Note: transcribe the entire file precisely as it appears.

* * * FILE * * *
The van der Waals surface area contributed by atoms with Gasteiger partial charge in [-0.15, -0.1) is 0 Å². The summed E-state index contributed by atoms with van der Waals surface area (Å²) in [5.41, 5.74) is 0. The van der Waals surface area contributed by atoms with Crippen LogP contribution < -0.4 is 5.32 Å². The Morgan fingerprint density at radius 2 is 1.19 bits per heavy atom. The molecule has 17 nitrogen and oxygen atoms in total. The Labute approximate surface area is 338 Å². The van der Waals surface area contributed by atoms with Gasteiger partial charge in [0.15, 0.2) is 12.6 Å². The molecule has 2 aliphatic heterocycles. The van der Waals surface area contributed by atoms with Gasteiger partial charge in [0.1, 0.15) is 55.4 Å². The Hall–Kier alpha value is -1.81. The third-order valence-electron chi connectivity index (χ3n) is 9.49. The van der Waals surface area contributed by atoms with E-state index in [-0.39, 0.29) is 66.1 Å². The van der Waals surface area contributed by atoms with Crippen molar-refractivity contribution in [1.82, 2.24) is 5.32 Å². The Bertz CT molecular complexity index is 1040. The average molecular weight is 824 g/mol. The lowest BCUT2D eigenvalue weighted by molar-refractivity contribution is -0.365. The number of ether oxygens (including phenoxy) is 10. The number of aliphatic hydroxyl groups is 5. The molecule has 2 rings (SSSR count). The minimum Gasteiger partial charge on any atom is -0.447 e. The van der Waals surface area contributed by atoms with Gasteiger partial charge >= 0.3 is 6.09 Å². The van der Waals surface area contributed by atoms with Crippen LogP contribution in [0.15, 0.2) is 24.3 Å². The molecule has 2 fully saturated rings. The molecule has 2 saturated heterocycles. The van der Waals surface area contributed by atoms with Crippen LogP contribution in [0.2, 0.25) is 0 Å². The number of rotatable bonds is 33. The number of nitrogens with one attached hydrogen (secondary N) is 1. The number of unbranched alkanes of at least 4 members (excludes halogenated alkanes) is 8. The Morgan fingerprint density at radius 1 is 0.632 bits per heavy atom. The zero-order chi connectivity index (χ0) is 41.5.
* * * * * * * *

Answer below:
The van der Waals surface area contributed by atoms with Gasteiger partial charge in [-0.15, -0.1) is 0 Å². The summed E-state index contributed by atoms with van der Waals surface area (Å²) in [5.41, 5.74) is 0. The van der Waals surface area contributed by atoms with Crippen LogP contribution < -0.4 is 5.32 Å². The Morgan fingerprint density at radius 2 is 1.19 bits per heavy atom. The molecule has 17 nitrogen and oxygen atoms in total. The Labute approximate surface area is 338 Å². The van der Waals surface area contributed by atoms with Gasteiger partial charge in [0.15, 0.2) is 12.6 Å². The molecule has 2 aliphatic heterocycles. The van der Waals surface area contributed by atoms with Gasteiger partial charge in [0.1, 0.15) is 55.4 Å². The Hall–Kier alpha value is -1.81. The third-order valence-electron chi connectivity index (χ3n) is 9.49. The van der Waals surface area contributed by atoms with E-state index in [-0.39, 0.29) is 66.1 Å². The van der Waals surface area contributed by atoms with Crippen molar-refractivity contribution in [1.82, 2.24) is 5.32 Å². The Bertz CT molecular complexity index is 1040. The average molecular weight is 824 g/mol. The lowest BCUT2D eigenvalue weighted by molar-refractivity contribution is -0.365. The number of ether oxygens (including phenoxy) is 10. The number of aliphatic hydroxyl groups is 5. The molecule has 2 rings (SSSR count). The minimum Gasteiger partial charge on any atom is -0.447 e. The van der Waals surface area contributed by atoms with Gasteiger partial charge >= 0.3 is 6.09 Å². The van der Waals surface area contributed by atoms with Crippen LogP contribution in [0.15, 0.2) is 24.3 Å². The molecule has 2 fully saturated rings. The molecule has 2 saturated heterocycles. The van der Waals surface area contributed by atoms with Crippen LogP contribution in [0.2, 0.25) is 0 Å². The number of rotatable bonds is 33. The number of nitrogens with one attached hydrogen (secondary N) is 1. The number of unbranched alkanes of at least 4 members (excludes halogenated alkanes) is 8. The Morgan fingerprint density at radius 1 is 0.632 bits per heavy atom. The zero-order chi connectivity index (χ0) is 41.5.